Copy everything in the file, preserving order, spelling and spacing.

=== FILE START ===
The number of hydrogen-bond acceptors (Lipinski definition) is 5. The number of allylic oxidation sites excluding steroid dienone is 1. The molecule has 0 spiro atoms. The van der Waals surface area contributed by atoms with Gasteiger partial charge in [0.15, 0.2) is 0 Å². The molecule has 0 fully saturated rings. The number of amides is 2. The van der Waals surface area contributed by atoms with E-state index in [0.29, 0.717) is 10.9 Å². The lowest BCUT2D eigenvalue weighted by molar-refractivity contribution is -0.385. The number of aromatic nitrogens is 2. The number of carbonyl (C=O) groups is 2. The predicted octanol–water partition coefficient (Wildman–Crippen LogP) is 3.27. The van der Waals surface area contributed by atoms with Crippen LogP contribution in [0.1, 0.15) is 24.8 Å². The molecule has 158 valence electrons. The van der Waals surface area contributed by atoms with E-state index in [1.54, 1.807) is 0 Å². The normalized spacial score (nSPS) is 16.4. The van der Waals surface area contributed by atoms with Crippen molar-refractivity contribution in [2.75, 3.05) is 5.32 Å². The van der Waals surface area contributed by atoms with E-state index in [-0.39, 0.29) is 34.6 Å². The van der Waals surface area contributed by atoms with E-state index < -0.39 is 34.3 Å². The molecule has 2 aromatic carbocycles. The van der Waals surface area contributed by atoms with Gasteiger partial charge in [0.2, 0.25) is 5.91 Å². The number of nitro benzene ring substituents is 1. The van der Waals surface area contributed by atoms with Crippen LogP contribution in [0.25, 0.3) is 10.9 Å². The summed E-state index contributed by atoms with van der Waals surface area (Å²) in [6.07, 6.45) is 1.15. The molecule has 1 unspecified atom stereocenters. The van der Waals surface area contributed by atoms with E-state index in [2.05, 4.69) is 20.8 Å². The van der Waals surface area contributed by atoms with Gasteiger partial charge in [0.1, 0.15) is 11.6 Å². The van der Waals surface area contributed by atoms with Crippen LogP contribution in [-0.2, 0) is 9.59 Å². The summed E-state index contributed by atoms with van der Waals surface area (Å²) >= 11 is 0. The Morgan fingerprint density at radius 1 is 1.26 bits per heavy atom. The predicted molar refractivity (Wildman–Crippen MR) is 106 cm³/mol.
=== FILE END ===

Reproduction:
The number of hydrogen-bond acceptors (Lipinski definition) is 5. The number of allylic oxidation sites excluding steroid dienone is 1. The molecule has 0 spiro atoms. The van der Waals surface area contributed by atoms with Gasteiger partial charge in [0.15, 0.2) is 0 Å². The molecule has 0 fully saturated rings. The number of amides is 2. The van der Waals surface area contributed by atoms with E-state index in [0.29, 0.717) is 10.9 Å². The lowest BCUT2D eigenvalue weighted by molar-refractivity contribution is -0.385. The number of aromatic nitrogens is 2. The number of carbonyl (C=O) groups is 2. The predicted octanol–water partition coefficient (Wildman–Crippen LogP) is 3.27. The van der Waals surface area contributed by atoms with Crippen LogP contribution in [0.1, 0.15) is 24.8 Å². The molecule has 158 valence electrons. The van der Waals surface area contributed by atoms with E-state index in [1.54, 1.807) is 0 Å². The normalized spacial score (nSPS) is 16.4. The van der Waals surface area contributed by atoms with Crippen molar-refractivity contribution in [2.75, 3.05) is 5.32 Å². The van der Waals surface area contributed by atoms with E-state index in [-0.39, 0.29) is 34.6 Å². The van der Waals surface area contributed by atoms with E-state index < -0.39 is 34.3 Å². The molecule has 2 aromatic carbocycles. The van der Waals surface area contributed by atoms with Gasteiger partial charge in [0.2, 0.25) is 5.91 Å². The number of nitro benzene ring substituents is 1. The van der Waals surface area contributed by atoms with Crippen LogP contribution in [0.25, 0.3) is 10.9 Å². The summed E-state index contributed by atoms with van der Waals surface area (Å²) in [6.07, 6.45) is 1.15. The molecule has 1 unspecified atom stereocenters. The van der Waals surface area contributed by atoms with E-state index in [2.05, 4.69) is 20.8 Å². The van der Waals surface area contributed by atoms with Gasteiger partial charge in [0.1, 0.15) is 11.6 Å². The van der Waals surface area contributed by atoms with Crippen LogP contribution in [-0.2, 0) is 9.59 Å². The summed E-state index contributed by atoms with van der Waals surface area (Å²) >= 11 is 0. The Morgan fingerprint density at radius 1 is 1.26 bits per heavy atom. The predicted molar refractivity (Wildman–Crippen MR) is 106 cm³/mol.